Marine Conservation Institute announces “14 Things Humans Can Do To Make the Oceans More Abundant in 2014″

List Summarizes Many Ways People Can Mitigate Issues Facing Oceans in the Next Year

Seattle WA (December 18, 2013) — In honor of the start of another year of trying to motivate humankind to work together to save our oceans, Marine Conservation Institute today announced its list of  “14 Things Humans Can Do to Make the Oceans More Abundant in 2014.”  The world’s oceans are vital to human survival, yet they face growing challenges.  The list from Marine Conservation Institute contains specific ocean issues, and geographic areas representative of those issues, that need continued attention in 2014 and beyond.

1.      Establish marine protected areas (Ross Sea, Antarctica).  The creation of marine protected areas is one of the best tools available for ocean protection.  The waters around Antarctica are still relatively untouched by human activity and home to almost 10,000 unique species. Although talks surrounding the creation of a protected zone in the Ross Sea broke down this year, international partners have vowed to return to the table in 2014 and continue working to protect this ocean area.

 

2.      Reduce introductions of alien species (Arctic Ocean).  As the planet warms, and sea ice melts, ships are now able to transit this once impenetrable region, bringing unwelcome visitors along with them. The Arctic Ocean has long been protected against invasive species by its ice cover and cold temperatures, but new shipping lanes are carrying new creatures to waters around the North Pole. Scientists are studying these changes, and renewed commitments to curb the transport and introduction of alien species are required to ensure that the Arctic Ocean isn’t overrun as shipping expands in this fragile region.

 

3.      Reduce Bluefin tuna catch (Atlantic Ocean).  The magnificent Bluefin tuna has been pushed to near extinction by decades of continual overfishing, and the International Commission for the Conservation of Atlantic Tuna has been slow to listen to the world’s best scientists.  This year, the Commission maintained current catch levels, but restrictions are necessary to recover Bluefin populations to former levels and the international community needs to maintain a watchful eye to ensure a future for this species.

 

4.      Stop destructive bottom trawling (Aleutian Islands, Alaska).  One of the most damaging forms of fishing, deep sea trawling has destroyed millions of acres of our undersea environment worldwide.  Conserving these critical habitats is important for a myriad of commercially important fishes and marine biodiversity.  In the Aleutian Islands, trawling threatens globally significant deep-sea coral and sponge communities, and conservation organizations continue science and advocacy efforts to stop this harmful practice.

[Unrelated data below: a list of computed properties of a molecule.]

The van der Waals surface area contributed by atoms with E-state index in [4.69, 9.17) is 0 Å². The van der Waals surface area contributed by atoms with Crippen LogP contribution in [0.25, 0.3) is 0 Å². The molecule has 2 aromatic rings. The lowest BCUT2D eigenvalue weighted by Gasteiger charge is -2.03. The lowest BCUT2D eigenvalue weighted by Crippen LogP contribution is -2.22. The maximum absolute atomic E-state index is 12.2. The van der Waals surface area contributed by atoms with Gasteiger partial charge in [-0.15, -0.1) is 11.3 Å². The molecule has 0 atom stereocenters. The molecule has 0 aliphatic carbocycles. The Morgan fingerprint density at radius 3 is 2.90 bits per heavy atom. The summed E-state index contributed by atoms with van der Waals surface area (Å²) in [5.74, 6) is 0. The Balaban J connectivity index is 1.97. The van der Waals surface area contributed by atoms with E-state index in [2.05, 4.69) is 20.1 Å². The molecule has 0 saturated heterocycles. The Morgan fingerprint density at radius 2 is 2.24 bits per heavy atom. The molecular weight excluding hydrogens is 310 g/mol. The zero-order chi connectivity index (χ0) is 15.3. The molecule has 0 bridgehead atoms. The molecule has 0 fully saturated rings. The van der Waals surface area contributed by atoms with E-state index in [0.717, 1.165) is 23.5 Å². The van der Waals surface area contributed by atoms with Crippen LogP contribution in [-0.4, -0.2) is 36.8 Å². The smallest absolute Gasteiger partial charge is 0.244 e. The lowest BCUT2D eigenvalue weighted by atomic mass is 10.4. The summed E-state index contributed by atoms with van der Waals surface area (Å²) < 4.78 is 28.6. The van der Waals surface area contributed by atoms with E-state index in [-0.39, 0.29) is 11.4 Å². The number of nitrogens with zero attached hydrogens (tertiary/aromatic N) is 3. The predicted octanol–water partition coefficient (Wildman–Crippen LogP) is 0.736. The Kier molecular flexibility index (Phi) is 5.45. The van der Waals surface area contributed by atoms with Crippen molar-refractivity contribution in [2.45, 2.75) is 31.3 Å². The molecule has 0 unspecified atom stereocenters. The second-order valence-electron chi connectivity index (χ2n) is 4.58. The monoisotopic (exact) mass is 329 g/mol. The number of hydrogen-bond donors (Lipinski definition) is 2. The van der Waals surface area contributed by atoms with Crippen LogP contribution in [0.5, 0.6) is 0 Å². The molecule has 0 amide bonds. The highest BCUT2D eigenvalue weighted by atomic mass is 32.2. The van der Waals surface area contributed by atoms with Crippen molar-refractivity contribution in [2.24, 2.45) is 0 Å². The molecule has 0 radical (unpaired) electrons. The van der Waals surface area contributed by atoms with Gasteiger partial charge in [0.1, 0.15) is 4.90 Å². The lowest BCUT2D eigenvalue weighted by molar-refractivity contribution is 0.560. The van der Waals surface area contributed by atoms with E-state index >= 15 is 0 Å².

5.      Reduce ship strikes to blue whales (San Francisco Bay Area, California).  For a whale, trying to cross a busy shipping area is a lot like trying to run across an active highway.  With constant traffic and no signal lights, whales are in danger of being hit and killed.  Reducing collisions between ships and whales, especially in the case of the endangered blue whale, is critical to ensure species survival.  New technology, such as tracking applications, have been developed, and will play a bigger role in helping managers identify whale “hot-spots” in 2014.

 

6.      Restrict the use of nitrogen-based fertilizer (Gulf of Mexico).  Considered vital for large scale crop production, nitrogen-based fertilizers are often used excessively on modern farms.  Especially rampant in the Midwest, these fertilizers have run into the Mississippi River and made their way to the Gulf of Mexico, creating large “dead zones” where marine life struggles to survive.

 

7.      Reduce plastic debris (North Pacific Gyre).  Pictures of birds and sea life with stomachs full of plastic have become commonplace as plastics and other trash continue to collect in the world’s oceans.  In every cubic meter of water in the Great Pacific Garbage Patch, it’s estimated that six pounds of plastic are floating around.  A concerted effort is necessary to reduce plastic use, so the tide can be turned on this issue.

 

8.      Use new technology to protect the oceans (Pacific Remote Islands).  Some of the most pristine areas in the oceans are tricky to get to, such as the U.S.’s own Pacific Remote Islands Marine National Monuments.  These Monuments represent some of the most unspoiled coral reef ecosystems and ocean habitats in the world, but their bounty also draws illegal fishing operations.  Recent advances in high frequency radar, acoustics, and drone technology mean that enforcement personnel can keep a watchful eye, even when they can’t be there in person.